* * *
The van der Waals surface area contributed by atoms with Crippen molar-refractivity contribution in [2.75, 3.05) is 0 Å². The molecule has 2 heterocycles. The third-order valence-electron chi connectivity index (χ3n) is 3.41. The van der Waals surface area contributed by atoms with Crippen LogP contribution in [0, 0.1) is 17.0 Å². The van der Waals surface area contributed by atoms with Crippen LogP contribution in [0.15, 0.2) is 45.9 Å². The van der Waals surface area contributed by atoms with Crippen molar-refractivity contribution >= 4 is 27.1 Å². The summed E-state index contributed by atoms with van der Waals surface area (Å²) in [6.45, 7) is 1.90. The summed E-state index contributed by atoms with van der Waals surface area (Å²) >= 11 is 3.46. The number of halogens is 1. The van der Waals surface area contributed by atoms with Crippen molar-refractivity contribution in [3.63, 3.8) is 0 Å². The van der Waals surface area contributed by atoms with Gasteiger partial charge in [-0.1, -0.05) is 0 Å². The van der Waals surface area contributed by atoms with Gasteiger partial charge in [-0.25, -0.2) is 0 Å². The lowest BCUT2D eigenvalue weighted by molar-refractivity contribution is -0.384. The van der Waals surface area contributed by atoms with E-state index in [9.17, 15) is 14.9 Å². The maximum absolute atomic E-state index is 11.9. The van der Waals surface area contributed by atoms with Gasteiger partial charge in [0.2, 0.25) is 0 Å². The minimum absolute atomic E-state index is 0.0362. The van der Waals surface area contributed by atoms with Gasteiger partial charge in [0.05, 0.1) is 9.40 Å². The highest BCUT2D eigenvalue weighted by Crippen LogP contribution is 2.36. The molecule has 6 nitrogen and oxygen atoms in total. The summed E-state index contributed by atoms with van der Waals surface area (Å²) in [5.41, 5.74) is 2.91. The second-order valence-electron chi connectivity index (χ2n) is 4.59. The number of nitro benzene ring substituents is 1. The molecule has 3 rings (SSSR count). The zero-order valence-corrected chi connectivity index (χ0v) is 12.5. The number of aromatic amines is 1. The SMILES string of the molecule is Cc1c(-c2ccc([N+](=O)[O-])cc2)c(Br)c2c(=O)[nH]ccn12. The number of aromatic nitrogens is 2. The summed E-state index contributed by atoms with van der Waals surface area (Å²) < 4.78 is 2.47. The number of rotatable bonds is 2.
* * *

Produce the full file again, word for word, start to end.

The van der Waals surface area contributed by atoms with Crippen molar-refractivity contribution in [2.75, 3.05) is 0 Å². The molecule has 2 heterocycles. The third-order valence-electron chi connectivity index (χ3n) is 3.41. The van der Waals surface area contributed by atoms with Crippen LogP contribution in [0, 0.1) is 17.0 Å². The van der Waals surface area contributed by atoms with Crippen LogP contribution in [0.15, 0.2) is 45.9 Å². The van der Waals surface area contributed by atoms with Crippen molar-refractivity contribution >= 4 is 27.1 Å². The summed E-state index contributed by atoms with van der Waals surface area (Å²) in [6.45, 7) is 1.90. The summed E-state index contributed by atoms with van der Waals surface area (Å²) >= 11 is 3.46. The number of halogens is 1. The van der Waals surface area contributed by atoms with Crippen molar-refractivity contribution in [3.63, 3.8) is 0 Å². The van der Waals surface area contributed by atoms with Gasteiger partial charge in [-0.1, -0.05) is 0 Å². The van der Waals surface area contributed by atoms with Gasteiger partial charge in [-0.25, -0.2) is 0 Å². The lowest BCUT2D eigenvalue weighted by molar-refractivity contribution is -0.384. The van der Waals surface area contributed by atoms with E-state index in [9.17, 15) is 14.9 Å². The maximum absolute atomic E-state index is 11.9. The van der Waals surface area contributed by atoms with Gasteiger partial charge in [0.2, 0.25) is 0 Å². The minimum absolute atomic E-state index is 0.0362. The van der Waals surface area contributed by atoms with Gasteiger partial charge in [0.05, 0.1) is 9.40 Å². The highest BCUT2D eigenvalue weighted by Crippen LogP contribution is 2.36. The molecule has 6 nitrogen and oxygen atoms in total. The summed E-state index contributed by atoms with van der Waals surface area (Å²) in [5.41, 5.74) is 2.91. The second-order valence-electron chi connectivity index (χ2n) is 4.59. The number of nitro benzene ring substituents is 1. The molecule has 3 rings (SSSR count). The zero-order valence-corrected chi connectivity index (χ0v) is 12.5. The number of aromatic amines is 1. The SMILES string of the molecule is Cc1c(-c2ccc([N+](=O)[O-])cc2)c(Br)c2c(=O)[nH]ccn12. The number of aromatic nitrogens is 2. The summed E-state index contributed by atoms with van der Waals surface area (Å²) < 4.78 is 2.47. The number of rotatable bonds is 2.